From the 4Q 2014 earnings presentation slide deck:
By comparison, how did 2015 RoIC stack up? Please see the table below.
I was a bit disappointed Return on Invested Capital was considered a 2014 "Focus on Returns" item, yet was omitted from the 2015 earnings presentation material. An acknowledgement would have been preferable.
Certainly, the current RoIC isn't bad. The figures are better than cost of capital, and stand up well on their own merit. After cash and investments are backed out (typical for RoIC calculations) the results are even better, even robust.
It just would have been better if management had addressed it head-on.
Long-Term Investment Thesis Remains Intact
Celgene remains a top pick within the biotech space. Management projects operating earnings to grow by 23% a year for the next several years.
The growth of Revlimid and Abraxane continue to drive core product sales; while newer drugs Pomalyst (45% growth in 2015), and potential blockbuster Otezla continue to add gloss to the portfolio.
2015 saw a favorable IP settlement with Natco. Abraxane sales growth decelerated during the early part of the year, but the fourth quarter saw sharply higher sales and year-end results were good.
Given high prospective earnings growth rates, using out-year P/E and EPS, validated by the PEG ratio offers a reasonable valuation.
Accepting management's projections, and applying a multi-year PEG ratio of 1.0 suggests a forward 23x P/E.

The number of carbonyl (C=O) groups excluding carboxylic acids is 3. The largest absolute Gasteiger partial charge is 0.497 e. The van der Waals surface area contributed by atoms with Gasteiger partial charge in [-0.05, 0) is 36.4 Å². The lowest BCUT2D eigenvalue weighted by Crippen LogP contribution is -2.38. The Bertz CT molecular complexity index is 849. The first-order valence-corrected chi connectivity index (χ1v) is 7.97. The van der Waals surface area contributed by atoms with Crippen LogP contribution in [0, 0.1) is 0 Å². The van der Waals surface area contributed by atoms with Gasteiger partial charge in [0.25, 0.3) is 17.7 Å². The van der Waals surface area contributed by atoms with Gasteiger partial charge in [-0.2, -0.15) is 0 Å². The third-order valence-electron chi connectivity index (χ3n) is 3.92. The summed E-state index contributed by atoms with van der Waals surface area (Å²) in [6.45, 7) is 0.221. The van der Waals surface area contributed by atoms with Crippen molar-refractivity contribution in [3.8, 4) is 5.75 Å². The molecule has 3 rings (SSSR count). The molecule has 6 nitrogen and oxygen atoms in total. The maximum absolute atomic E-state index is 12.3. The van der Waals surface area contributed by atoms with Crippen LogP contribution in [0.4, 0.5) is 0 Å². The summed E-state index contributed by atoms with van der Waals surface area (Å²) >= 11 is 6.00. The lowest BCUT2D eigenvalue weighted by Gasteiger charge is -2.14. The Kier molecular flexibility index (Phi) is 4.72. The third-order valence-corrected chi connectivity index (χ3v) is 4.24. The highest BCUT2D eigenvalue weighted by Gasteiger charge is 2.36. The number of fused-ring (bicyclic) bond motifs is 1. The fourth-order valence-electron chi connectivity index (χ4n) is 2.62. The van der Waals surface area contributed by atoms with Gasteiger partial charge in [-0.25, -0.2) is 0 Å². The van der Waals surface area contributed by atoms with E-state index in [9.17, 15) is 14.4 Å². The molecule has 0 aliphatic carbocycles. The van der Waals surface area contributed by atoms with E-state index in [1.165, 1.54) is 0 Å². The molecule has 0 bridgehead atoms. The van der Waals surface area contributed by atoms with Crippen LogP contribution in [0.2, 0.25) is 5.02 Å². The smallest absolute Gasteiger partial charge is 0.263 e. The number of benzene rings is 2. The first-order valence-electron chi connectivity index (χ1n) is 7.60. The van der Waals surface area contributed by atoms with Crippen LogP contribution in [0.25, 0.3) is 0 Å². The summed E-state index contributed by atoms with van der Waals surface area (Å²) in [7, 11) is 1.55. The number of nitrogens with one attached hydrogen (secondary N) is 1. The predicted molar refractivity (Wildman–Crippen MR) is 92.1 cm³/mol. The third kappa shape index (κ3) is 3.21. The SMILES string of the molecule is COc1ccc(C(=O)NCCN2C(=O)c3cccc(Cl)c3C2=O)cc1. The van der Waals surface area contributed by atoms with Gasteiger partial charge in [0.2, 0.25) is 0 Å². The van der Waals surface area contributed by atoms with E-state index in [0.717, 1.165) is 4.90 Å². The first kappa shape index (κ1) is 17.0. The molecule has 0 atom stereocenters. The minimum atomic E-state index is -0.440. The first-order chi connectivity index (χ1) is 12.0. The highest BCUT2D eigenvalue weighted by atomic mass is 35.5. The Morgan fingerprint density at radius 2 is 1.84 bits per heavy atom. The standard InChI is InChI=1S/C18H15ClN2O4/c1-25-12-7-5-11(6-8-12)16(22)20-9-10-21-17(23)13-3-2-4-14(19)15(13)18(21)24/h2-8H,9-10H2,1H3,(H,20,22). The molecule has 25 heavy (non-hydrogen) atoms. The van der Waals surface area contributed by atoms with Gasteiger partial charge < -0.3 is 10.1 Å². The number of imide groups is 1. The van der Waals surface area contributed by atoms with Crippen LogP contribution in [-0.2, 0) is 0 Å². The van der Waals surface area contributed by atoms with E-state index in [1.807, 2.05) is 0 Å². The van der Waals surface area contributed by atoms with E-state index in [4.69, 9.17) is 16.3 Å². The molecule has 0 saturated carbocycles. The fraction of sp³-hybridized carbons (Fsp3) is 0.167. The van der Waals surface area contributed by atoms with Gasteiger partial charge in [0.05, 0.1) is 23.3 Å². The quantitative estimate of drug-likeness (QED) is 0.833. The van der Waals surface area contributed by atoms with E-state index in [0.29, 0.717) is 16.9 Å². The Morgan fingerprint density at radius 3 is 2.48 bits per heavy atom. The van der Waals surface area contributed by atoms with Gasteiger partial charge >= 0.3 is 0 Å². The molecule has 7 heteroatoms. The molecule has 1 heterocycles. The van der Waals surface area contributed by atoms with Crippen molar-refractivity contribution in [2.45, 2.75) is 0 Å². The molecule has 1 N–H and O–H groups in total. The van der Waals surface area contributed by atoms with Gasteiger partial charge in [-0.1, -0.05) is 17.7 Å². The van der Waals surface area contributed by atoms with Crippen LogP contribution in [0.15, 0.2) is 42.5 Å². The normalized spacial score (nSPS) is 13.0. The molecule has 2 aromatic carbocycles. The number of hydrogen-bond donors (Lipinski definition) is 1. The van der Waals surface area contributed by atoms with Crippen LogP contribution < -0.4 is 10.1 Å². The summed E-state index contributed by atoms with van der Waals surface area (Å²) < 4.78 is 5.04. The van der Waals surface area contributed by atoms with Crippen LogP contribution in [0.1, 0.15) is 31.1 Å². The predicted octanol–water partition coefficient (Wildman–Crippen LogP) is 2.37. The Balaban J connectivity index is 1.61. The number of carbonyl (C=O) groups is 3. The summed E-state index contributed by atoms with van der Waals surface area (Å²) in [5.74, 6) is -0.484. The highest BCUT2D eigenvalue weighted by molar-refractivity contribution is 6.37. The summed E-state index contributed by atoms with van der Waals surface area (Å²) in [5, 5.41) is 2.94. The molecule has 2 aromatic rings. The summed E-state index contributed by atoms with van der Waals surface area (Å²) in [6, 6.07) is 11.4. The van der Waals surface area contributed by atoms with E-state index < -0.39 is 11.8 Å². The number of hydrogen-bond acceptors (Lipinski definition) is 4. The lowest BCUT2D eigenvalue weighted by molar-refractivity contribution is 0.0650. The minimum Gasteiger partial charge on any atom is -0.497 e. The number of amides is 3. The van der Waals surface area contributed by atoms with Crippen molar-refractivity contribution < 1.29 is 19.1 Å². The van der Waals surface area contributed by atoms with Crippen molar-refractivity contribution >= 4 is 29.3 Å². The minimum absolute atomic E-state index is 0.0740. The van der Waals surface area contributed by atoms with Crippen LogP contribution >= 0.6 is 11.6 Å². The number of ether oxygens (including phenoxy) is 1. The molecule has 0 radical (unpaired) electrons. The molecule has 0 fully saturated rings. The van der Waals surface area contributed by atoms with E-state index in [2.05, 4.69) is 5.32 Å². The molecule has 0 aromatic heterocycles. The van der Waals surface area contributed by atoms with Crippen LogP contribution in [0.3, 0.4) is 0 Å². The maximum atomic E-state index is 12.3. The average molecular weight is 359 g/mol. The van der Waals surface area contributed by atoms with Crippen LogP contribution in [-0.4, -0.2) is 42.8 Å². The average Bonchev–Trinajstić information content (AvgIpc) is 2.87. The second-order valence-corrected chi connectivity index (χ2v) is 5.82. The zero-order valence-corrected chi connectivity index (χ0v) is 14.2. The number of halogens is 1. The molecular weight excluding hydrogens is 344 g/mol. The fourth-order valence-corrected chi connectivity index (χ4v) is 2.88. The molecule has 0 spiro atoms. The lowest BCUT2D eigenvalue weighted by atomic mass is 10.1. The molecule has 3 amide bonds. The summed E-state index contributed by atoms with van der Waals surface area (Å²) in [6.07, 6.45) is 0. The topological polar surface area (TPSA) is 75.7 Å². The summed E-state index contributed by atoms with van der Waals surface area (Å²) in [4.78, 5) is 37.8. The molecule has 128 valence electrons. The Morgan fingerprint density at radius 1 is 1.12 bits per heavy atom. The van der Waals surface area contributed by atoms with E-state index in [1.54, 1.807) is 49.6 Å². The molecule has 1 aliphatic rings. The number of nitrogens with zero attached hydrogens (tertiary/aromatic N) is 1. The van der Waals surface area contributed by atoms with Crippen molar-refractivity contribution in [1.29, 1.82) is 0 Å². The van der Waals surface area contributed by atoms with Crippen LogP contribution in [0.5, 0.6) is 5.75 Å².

A F.A.S.T. graph illustrates a 2016 fair value estimate:
The pink line represents a 23x price-to-earnings multiple. When applied to Street analyst's consensus 2016 operating EPS, the fair value estimate is $131 per share. Celgene management has forecast midpoint 2016 operating EPS to be $5.60. Using that figure shaves a couple of dollars off the FVE.
A forecasting F.A.S.T. graph offers fair value estimates out until 2018.
I've highlighted 2018 on the chart. Here we see the 2018 FVE is $206 a share.
Summary and Conclusion
Celgene management has offered investors consistent, sound forward earnings guidance, then gone out and executed it. Last year was no exception.
However, 2015 marked a change: the Company levered up the balance sheet to complete its forward-looking deals. These included acquisitions of Juno Therapeutics, Receptos Inc., and a major collaboration agreement with AstraZeneca. The $7.6 billion Receptos acquisition was funded entirely with new debt.
These deals are not expected to become earnings/cash accretive until at least 2018 to 2020. In the meantime, Celgene must carry the debt. Agencies have maintained the Company's BBB+ credit rating, with the expectation increasing EBITDA will enable the business to grow out of the newfound leverage; reducing it to under 2.0x by the end of 2017. It's 2.9x now.
Capital returns have come down a peg, too. To be fair, RoIC figures remain acceptable, even robust, after cash is backed out. However, management did not point out the step-down during the 2015 earnings presentation after highlighting a "Focus on Returns" during 2014. This bugged me a little.
The CELG investment thesis remains intact. So long as management continues to drive earnings as forecast, the weaker balance sheet is not a fatal flaw. Operating earnings based fair value estimates suggest strong returns.
Nonetheless, investors should pay close attention to the balance sheet. The company must generate strong bottom line growth in order to reduce the added debt and leverage.
Please do you own careful due diligence before making any investment decision. This article is not a recommendation to buy or sell any stock. Good luck with all your 2016 investments.
Disclosure: I am/we are long CELG.
I wrote this article myself, and it expresses my own opinions. I am not receiving compensation for it (other than from Seeking Alpha). I have no business relationship with any company whose stock is mentioned in this article.